GREEN BAY (NBC 26) — The city of Green Bay has a budget for 2023 after Mayor Eric Genrich broke a 6-6 tie Tuesday night.
"I think it's pretty darn important to fund all of our critical services in the city," Genrich said following the vote. "It's a core responsibility that I have, and it's a core responsibility of our council as well. So, I vote in favor."
Council Vice President Brian Johnson, Jim Hutchison, Bill Galvin, Craig Stevens, Randy Scannell and Mark Steuer voted in favor of the budget.
Council President Jesse Brunette, Steven Campbell, Melinda Eck, Jennifer Grant, William Morgan and Chris Wery voted against the budget.
Genrich's original budget proposal was more than $124 million in total expenditures.
Wery said in a Facebook post that the final budget includes more than $1.8 million in cuts.
"Without your efforts your taxes would be more and government bloat would be unchecked," Wery said. "We actually held up the budget a few days and asked the mayor and staff to bring back more ideas on cuts which they did and we adopted some of them. That is how the budget should work. Teamwork."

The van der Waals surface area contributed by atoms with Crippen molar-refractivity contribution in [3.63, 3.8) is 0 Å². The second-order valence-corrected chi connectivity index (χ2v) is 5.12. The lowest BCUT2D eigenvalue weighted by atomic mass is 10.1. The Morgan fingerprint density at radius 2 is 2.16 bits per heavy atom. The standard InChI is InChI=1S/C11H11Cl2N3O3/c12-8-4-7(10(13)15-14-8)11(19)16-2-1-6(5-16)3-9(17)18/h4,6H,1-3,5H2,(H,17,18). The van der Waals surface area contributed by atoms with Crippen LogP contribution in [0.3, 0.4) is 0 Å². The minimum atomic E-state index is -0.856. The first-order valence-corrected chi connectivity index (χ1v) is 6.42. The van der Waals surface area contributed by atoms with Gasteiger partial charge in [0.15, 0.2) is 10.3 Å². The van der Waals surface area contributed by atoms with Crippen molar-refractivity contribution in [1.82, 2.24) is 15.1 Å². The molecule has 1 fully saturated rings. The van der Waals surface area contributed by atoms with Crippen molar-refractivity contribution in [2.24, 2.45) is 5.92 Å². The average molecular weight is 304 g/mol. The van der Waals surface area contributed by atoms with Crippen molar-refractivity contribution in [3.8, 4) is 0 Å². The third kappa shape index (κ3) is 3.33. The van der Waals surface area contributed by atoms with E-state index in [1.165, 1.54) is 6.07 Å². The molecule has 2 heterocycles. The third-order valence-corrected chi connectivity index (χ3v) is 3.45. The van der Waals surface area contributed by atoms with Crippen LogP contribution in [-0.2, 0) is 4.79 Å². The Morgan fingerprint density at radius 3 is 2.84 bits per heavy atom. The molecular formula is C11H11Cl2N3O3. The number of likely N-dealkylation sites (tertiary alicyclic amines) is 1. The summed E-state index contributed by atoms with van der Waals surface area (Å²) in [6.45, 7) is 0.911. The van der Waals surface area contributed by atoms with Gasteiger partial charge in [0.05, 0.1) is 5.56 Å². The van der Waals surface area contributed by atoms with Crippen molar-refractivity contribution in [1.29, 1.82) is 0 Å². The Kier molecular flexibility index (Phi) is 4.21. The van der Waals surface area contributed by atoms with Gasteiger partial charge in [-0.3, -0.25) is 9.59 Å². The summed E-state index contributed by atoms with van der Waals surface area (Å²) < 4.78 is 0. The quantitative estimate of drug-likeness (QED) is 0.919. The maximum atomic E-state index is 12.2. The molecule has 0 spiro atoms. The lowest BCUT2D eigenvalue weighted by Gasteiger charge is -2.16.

The city's mill rate is being lowered to $7.58 per $1,000 of property value, which is 26 cents lower than the mayor's proposal of $7.84.
So, if your home value is worth $200,000, your property tax to the city will be $1,516 next year.
However, the city sent a reevaluation notice to property owners prior to the budget being approved, meaning some people may still be paying more in property taxes.
"The council was able to reduce the mayor’s proposed $6+ million tax increase by about $2 million," Brunette said in a Facebook post. "Unfortunately, the mill rate wasn’t reduced nearly enough, which will require many homeowners to pay significantly more in taxes this year than last."
The current tax rate is $9.80. The city property tax for a home worth $200,000 costs $1,960.
"I successfully proposed nearly $2 million in property tax levy reductions that represents a strong compromise between the council’s desire with the Mayor’s priorities," Johnson tells NBC 26 in a statement. "Fiscal intelligence drives fiscal responsibility and we had common sense amendments supported by the majority of council that will deliver a 23% reduction in the mill rate to counterbalance appreciating property values from the revaluation."
The council reconvened Tuesday after rejecting original Genrich's budget proposal in its first meeting Nov. 10.
It took two council meetings, and a tie-breaking vote from the mayor, to pass next year's budget.